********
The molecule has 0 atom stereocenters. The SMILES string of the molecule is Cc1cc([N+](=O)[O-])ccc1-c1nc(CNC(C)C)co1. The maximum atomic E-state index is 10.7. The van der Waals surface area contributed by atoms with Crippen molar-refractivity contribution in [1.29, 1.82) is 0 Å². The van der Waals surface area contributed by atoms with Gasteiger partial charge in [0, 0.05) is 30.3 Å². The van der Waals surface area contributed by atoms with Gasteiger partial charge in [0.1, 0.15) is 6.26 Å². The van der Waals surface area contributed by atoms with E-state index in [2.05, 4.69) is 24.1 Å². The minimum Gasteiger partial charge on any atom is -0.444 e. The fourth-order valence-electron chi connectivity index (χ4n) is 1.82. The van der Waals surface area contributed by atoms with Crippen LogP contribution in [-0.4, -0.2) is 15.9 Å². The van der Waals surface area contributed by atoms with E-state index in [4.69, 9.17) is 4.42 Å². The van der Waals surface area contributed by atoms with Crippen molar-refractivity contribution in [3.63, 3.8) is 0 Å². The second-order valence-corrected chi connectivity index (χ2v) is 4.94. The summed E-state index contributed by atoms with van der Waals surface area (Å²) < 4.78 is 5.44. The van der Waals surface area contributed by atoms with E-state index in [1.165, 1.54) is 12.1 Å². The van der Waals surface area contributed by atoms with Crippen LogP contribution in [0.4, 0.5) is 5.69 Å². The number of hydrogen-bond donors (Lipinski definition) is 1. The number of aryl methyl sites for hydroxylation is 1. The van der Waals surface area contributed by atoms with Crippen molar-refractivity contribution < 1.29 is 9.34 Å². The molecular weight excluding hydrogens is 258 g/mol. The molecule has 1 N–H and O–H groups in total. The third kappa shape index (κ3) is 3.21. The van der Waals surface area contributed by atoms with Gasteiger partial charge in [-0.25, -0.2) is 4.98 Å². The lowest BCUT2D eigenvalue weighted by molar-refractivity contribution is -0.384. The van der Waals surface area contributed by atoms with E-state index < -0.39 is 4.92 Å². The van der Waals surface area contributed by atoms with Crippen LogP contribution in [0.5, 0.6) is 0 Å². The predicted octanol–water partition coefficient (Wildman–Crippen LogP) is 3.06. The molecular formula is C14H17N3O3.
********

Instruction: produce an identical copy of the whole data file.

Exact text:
The molecule has 0 atom stereocenters. The SMILES string of the molecule is Cc1cc([N+](=O)[O-])ccc1-c1nc(CNC(C)C)co1. The maximum atomic E-state index is 10.7. The van der Waals surface area contributed by atoms with Crippen molar-refractivity contribution in [1.29, 1.82) is 0 Å². The van der Waals surface area contributed by atoms with Gasteiger partial charge in [0, 0.05) is 30.3 Å². The van der Waals surface area contributed by atoms with Gasteiger partial charge in [0.1, 0.15) is 6.26 Å². The van der Waals surface area contributed by atoms with E-state index in [2.05, 4.69) is 24.1 Å². The minimum Gasteiger partial charge on any atom is -0.444 e. The fourth-order valence-electron chi connectivity index (χ4n) is 1.82. The van der Waals surface area contributed by atoms with Crippen LogP contribution in [-0.4, -0.2) is 15.9 Å². The van der Waals surface area contributed by atoms with E-state index in [4.69, 9.17) is 4.42 Å². The van der Waals surface area contributed by atoms with Crippen molar-refractivity contribution in [3.63, 3.8) is 0 Å². The second-order valence-corrected chi connectivity index (χ2v) is 4.94. The summed E-state index contributed by atoms with van der Waals surface area (Å²) < 4.78 is 5.44. The van der Waals surface area contributed by atoms with E-state index in [1.165, 1.54) is 12.1 Å². The van der Waals surface area contributed by atoms with Crippen LogP contribution in [0.4, 0.5) is 5.69 Å². The number of hydrogen-bond donors (Lipinski definition) is 1. The number of aryl methyl sites for hydroxylation is 1. The van der Waals surface area contributed by atoms with Crippen molar-refractivity contribution < 1.29 is 9.34 Å². The molecular weight excluding hydrogens is 258 g/mol. The molecule has 1 N–H and O–H groups in total. The third kappa shape index (κ3) is 3.21. The van der Waals surface area contributed by atoms with Gasteiger partial charge in [-0.25, -0.2) is 4.98 Å². The lowest BCUT2D eigenvalue weighted by molar-refractivity contribution is -0.384. The van der Waals surface area contributed by atoms with E-state index < -0.39 is 4.92 Å². The van der Waals surface area contributed by atoms with Crippen LogP contribution in [0.5, 0.6) is 0 Å². The predicted octanol–water partition coefficient (Wildman–Crippen LogP) is 3.06. The molecular formula is C14H17N3O3.